11. ^ Christine Love (4 April 2011). Don't Take It Personally, Babe, It Just Ain't Your Story. Microsoft Windows.
  12. ^ "Telegraph video game awards 2011". The Telegraph. 27 December 2011. Archived from the original on 2 January 2012. Retrieved 29 December 2011.
  13. ^ a b c d Dimopoulos, Konstantinos (9 July 2012). "Interview: Christine Love on Digital and Analogue Stories". Indie Games. Archived from the original on 1 November 2012. Retrieved 2 December 2012.
  14. ^ Love, Christine (1 February 2011). "Analogue: A Hate Story". Christine Love. Archived from the original on 23 June 2012. Retrieved 1 December 2012.
  15. ^ a b c Polak, Ted (8 November 2012). "An Interview With Christine Love". Those Geeks You Know. Archived from the original on 5 February 2013. Retrieved 20 November 2012.
  16. ^ Sakey, Matt "Steerpike" (1 March 2012). "Analogue: A Hate Story". Tap-Repeatedly. Archived from the original on 13 January 2013. Retrieved 2 July 2012.
  17. ^ Christine Love (1 February 2012). Analogue: A Hate Story. Steam (Microsoft Windows).
  18. ^ Love, Christine (31 August 2012). "Christine Love @christinelove". Twitter. Archived from the original on 5 February 2013. Retrieved 2 December 2012. ...30 000 people have bought Analogue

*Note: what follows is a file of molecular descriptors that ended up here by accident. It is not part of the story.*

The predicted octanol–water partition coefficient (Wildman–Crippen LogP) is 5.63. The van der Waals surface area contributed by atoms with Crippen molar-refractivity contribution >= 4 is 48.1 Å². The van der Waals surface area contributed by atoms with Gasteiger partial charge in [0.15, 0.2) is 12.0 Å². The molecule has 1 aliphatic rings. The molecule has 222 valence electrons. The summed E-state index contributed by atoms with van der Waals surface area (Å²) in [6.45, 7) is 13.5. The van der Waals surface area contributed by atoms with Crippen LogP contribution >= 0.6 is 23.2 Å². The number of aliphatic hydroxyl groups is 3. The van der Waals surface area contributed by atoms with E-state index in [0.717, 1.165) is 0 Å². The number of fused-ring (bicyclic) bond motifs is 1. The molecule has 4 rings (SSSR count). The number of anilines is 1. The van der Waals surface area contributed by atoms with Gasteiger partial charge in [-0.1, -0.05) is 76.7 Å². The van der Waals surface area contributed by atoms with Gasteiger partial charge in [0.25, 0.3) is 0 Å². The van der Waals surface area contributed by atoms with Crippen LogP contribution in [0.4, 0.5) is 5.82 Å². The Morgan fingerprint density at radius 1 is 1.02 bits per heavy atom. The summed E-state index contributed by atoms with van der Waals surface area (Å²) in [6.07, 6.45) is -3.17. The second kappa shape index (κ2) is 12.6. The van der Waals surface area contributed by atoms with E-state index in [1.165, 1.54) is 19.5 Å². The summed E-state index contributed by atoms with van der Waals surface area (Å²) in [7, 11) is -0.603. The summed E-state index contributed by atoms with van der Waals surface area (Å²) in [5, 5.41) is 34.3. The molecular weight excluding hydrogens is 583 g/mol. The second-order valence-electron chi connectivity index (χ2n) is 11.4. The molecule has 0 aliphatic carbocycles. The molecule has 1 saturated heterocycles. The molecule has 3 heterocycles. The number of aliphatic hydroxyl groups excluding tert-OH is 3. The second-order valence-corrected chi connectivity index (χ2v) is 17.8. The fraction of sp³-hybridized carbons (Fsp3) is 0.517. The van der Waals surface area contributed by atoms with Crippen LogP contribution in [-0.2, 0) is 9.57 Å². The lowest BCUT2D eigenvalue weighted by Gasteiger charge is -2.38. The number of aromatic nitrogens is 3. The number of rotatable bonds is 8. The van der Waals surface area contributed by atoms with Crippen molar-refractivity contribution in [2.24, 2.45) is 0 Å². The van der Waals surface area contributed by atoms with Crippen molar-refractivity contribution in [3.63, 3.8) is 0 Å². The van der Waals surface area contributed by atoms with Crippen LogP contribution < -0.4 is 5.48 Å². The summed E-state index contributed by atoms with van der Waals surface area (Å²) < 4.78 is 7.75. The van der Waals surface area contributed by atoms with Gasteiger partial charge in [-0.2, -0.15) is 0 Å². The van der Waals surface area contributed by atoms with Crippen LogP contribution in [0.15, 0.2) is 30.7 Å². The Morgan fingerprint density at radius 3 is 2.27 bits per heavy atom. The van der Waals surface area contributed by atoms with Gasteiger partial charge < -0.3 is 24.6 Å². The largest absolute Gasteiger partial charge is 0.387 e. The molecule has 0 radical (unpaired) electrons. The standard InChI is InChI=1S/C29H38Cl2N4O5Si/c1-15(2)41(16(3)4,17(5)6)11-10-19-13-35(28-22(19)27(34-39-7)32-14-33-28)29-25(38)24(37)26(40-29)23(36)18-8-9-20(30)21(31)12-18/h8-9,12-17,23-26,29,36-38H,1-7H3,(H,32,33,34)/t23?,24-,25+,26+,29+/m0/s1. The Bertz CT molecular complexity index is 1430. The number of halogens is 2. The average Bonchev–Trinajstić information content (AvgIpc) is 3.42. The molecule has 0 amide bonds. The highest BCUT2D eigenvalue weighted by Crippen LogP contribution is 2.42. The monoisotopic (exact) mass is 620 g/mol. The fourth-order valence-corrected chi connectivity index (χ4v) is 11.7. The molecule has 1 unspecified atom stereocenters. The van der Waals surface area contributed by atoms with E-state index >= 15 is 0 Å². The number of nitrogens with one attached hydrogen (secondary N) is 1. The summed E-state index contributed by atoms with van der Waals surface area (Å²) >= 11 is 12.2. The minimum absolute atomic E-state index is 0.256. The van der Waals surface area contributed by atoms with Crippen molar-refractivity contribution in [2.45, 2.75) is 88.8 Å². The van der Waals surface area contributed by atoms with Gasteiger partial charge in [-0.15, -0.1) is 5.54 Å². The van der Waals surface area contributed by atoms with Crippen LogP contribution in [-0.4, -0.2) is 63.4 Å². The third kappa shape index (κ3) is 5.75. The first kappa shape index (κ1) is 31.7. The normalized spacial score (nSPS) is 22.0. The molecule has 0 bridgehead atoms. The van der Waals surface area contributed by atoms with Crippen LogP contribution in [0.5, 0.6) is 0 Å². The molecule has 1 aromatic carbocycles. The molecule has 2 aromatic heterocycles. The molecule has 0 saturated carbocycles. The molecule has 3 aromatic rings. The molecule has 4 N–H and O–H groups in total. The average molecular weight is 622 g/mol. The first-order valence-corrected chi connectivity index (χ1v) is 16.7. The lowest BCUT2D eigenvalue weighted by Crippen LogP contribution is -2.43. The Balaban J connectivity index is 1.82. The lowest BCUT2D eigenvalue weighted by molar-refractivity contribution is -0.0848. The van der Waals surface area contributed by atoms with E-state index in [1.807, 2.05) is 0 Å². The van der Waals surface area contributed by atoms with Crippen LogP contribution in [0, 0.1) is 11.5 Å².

19. ^ Schankler, Isaac (1 February 2012). "Analogue: A Hate Story OST". Bandcamp. Archived from the original on 12 January 2013. Retrieved 3 December 2012.
  20. ^ Hernandez, Patricia (23 August 2012). "How Women Could Easily Lose All Their Rights, As Told by a Game". Kotaku. Archived from the original on 20 November 2012. Retrieved 2 December 2012.
  21. ^ Love, Christine (8 March 2013). "I'll go into more detail about it when things are". Loveconquersallgam.es. Retrieved 5 April 2013.
  22. ^ "Punk Rock: A Lost Levels Post Mortem". Gameranx.com. 14 April 2013. Retrieved 8 July 2013.
  23. ^ Love, Christine (30 December 2013). "I'd like to announce our new project". Christine Love. Retrieved 16 January 2014.
  24. ^ a b Khaw, Cassandra (18 June 2012). "Interview: Christine Love on Creating Inclusive Games". 1UP.com. Archived from the original on 10 January 2013. Retrieved 2 December 2012.
  25. ^ Love, Christine (21 June 2013). "An open letter to Jerry Holkins". Loveconquersallgam.es. Christine Love. Retrieved 5 September 2013.
  26. ^ Hamilton, Kirk (1 August 2013). "Hate Plus". Kotaku. Retrieved 2 August 2014.
  27. ^ Love, Christine (30 December 2013). "I'd like to announce our new project". loveconquersallgam.es. Retrieved 3 January 2014.
  28. ^ http://www.igf.com/2017

External links[edit]